This is a Messianic Psalm – meaning it talks about the Anointed One who God will send to rule the earth in the future (Jesus).
It opens up with a rhetorical question – why are people setting themselves up against God? These are people of power – kings and rulers – who are coming together against God. They seem to see Him as a killjoy, setting restricting rules for the sake of it, but the Psalmist undercuts this by using God’s covenant name – the LORD (Yahweh) to highlight His goodness and love. He cares for our wellbeing.
The word Lord also appears not written all in capitals – this is usually a translation of the word Adonai – a name for God that emphasises His authority.
The Psalmist sees the futility of their rebellion – he can see that God has anointed a King – His Son – who will rule over the earth and one day everyone will be subject to Him. But this can be a good thing – those who seek refuge in the Anointed will find it, those who worship Him will be spared.
The Psalms often present this choice to us – our way or God’s way: will we stand against Him or submit to His authority in our lives? This Psalm urges the nations to give up their rebellion and submit to the LORD who will give them refuge – if they don’t they will face His judgement.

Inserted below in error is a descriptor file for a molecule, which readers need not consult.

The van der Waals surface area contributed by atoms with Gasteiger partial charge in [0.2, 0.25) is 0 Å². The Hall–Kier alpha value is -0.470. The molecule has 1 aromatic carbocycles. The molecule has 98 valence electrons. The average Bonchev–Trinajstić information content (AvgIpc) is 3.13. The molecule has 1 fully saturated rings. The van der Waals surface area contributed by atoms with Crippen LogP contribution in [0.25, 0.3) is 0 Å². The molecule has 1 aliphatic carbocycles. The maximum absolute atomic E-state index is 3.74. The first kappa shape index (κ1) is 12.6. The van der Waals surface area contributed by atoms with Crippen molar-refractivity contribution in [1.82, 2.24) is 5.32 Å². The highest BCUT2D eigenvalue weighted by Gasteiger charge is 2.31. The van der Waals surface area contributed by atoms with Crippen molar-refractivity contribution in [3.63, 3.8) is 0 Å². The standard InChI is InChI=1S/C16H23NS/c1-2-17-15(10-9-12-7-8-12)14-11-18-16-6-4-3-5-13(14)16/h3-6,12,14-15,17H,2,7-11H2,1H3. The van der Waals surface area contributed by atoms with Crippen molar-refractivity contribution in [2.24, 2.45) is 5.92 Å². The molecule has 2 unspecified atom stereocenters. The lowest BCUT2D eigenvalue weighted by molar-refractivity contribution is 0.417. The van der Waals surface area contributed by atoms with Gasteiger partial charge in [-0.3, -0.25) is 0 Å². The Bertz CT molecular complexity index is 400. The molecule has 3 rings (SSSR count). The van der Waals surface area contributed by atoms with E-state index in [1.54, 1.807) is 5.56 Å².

I was struck by verse 11: “Serve the LORD with fear and rejoice with trembling” – it brought to mind those similar verses in Philippians 2v12-13, which tell us to “work out [our] own salvation with fear and trembling”. I think we can sometimes forget or even ignore the judgement and holiness of God – this reminds us that He deserves our respect and our worship.
Verse 8 also sent me searching for references: “I will make the nations your heritage”. One verse that suggests Jesus as the object of this promise (the one receiveing the heritage) is Hebrews 1v2, where He is described as the ‘heir of all things’.
What this verse reminded me of is the only clue Jesus gave as to when He would return. In Matthew 24v1-14, the disciples are asking Jesus how they will know when ‘the end of the age’ is coming. Jesus warns them not to be distracted by false teachers telling them the end is coming, then He gives the clue: “And the gospel of the Kingdom will be proclaimed throughout the whole world as a testimony to all nations, and then the end will come.”
Way back in the Psalms, Jesus, the Anointed One, was promised that all nations would be His inheritance, and He won’t return until every nation has been given the opportunity to hear and follow. Which makes our mission clear. We must take the news that Jesus is God’s Anointed One, who will judge those who set themselves up against Him, but will provide refuge to those who fear and trust Him.
(Photo is of the stained glass window in the chapel at Goodrich Castle, Herefordshire)